The NYT had a recent article (and The Register here) on the impending market entry of HD DVD and the recent breakdown in negotiations between the HD DVD camp and the Blu-ray camp. While both parties appeared willing to negotiate at the twelfth hour, technological limitations prevented a low-cost compromise. So, we’ll see the slow adoption of HD video disc content in much the same way as Betamax and VHS incompatibility slowed initial adoption of video cassette tapes.
Marc Cuban has proclaimed that this format war will
essentially be the dying gasp of portable disc-based video distribution. The problem is there are even worse format
incompatibilities on the Broadband distribution side. The primary formats are Windows Media Player
(WMP), Real Player, and Quicktime. It
could be argued that WinAmp and DivX belong in this group, but they really
don’t have the kind of reach that these other formats have (although P2P distribution
could change that considerably in the coming year.) Anyway, bottom line is that three different
codecs currently dominate the field. On
a PC, this doesn’t matter too much. As
long as you have all three installed (they’re all free) you can download and
play most videos. But this is a problem
as you begin to use the PC to rebroadcast video to other devices. TiVo, for example, only supports MPEG-2
As a video producer, if I want to deliver video to those platforms I have to post in both formats. (I can rely on an intermediary PC transcoding the content, but you’ll only have to see one transcode of a moderate quality WMP into a pitiful MPEG-2 to realize that this is not an ideal solution.) But posting a video file in multiple formats for different delivery platforms is a pain in the ass.
None of these companies want to give up their proprietary codec. Each knows what is at stake. Unfortunately for Real, this contest does not favor them. Both Apple and MSFT are willing to invest heavily in the development of their codecs without any direct return on that investment. Real doesn’t share this luxury. Ask Netscape how that all works out in the end. It’s tough to compete with free. So, this will probably boil down to Quicktime vs. WMP. (Although maybe something like the BBC's Dirac (and here) will come out of nowhere, but it doesn’t seem to hold that potential right now).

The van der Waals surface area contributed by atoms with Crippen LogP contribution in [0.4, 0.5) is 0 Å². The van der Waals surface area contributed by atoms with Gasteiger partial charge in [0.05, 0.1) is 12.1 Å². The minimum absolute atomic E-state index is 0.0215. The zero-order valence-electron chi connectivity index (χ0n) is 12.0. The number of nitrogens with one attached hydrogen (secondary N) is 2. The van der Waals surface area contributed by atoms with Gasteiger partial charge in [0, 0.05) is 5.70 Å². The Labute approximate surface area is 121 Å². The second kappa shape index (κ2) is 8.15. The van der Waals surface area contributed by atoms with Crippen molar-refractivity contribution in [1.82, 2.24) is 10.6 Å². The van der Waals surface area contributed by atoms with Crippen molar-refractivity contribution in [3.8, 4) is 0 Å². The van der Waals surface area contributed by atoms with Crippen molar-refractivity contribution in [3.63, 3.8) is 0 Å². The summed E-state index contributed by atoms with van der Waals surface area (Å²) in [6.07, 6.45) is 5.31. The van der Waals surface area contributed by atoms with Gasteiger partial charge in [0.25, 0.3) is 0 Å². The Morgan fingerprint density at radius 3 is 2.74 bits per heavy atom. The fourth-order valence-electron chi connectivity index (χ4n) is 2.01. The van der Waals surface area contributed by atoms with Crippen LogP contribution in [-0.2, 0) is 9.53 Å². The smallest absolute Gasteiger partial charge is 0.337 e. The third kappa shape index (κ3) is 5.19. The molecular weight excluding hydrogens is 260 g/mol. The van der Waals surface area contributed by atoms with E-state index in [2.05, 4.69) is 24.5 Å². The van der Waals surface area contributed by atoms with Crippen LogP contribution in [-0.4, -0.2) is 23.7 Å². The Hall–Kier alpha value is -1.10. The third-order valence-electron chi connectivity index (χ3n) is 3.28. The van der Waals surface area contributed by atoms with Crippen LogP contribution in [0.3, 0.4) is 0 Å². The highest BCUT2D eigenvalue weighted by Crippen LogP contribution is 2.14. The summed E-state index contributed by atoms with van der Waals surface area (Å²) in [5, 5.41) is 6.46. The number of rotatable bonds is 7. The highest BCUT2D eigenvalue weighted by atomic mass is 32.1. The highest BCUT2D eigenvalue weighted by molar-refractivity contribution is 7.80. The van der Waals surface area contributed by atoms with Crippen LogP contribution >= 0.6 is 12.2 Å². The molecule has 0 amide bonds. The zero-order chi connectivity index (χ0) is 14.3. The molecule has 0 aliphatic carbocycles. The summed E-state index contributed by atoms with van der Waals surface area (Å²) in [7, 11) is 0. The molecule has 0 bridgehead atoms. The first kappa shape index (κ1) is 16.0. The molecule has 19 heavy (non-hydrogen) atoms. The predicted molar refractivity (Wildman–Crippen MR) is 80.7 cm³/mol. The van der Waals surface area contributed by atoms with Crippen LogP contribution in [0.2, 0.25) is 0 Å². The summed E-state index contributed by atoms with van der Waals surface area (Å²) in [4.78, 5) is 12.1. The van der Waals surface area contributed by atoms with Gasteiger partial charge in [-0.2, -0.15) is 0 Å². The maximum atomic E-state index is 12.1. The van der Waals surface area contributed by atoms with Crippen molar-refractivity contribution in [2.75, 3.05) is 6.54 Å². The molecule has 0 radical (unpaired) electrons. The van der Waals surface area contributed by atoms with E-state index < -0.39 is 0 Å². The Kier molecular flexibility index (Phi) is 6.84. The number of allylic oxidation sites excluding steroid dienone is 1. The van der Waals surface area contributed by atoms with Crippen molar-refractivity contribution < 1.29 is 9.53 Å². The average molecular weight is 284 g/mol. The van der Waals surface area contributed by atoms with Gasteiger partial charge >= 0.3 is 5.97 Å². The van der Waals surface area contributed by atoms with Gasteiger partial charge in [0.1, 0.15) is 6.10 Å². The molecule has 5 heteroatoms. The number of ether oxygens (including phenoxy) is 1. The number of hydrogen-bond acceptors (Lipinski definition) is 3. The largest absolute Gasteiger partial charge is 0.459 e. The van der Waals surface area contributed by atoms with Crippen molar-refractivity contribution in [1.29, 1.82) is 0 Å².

I would think that Microsoft has the clear advantage in this contest. While Apple is going to give Redmond a run for their money in the home entertainment space, Microsoft has made significant inroads into Hollywood and the set-top box markets that will be tough to overcome this late in the game. As choice narrows and users (sorry, the media industrial complex) are forced to pick a preference, it would appear that the world is likely to collapse into the WMP camp and they’ll serve up the winning codec. This will dramatically simplify the process of publishing video for any platform, but it will put Microsoft in an unfortunately powerful position in the burgeoning democratic media space.
They’re not the greatest technology partner when it comes to open network delivery, but they’re significantly more open than Apple. Anyway, I’ll be rooting for Dirac. It’s a stupid name and a long shot, but hell, a kid can dream can’t he?
UPDATE: I just noticed Om's post on MPEG4 popularity with IPTV providers in the telecom space. Certainly something to watch.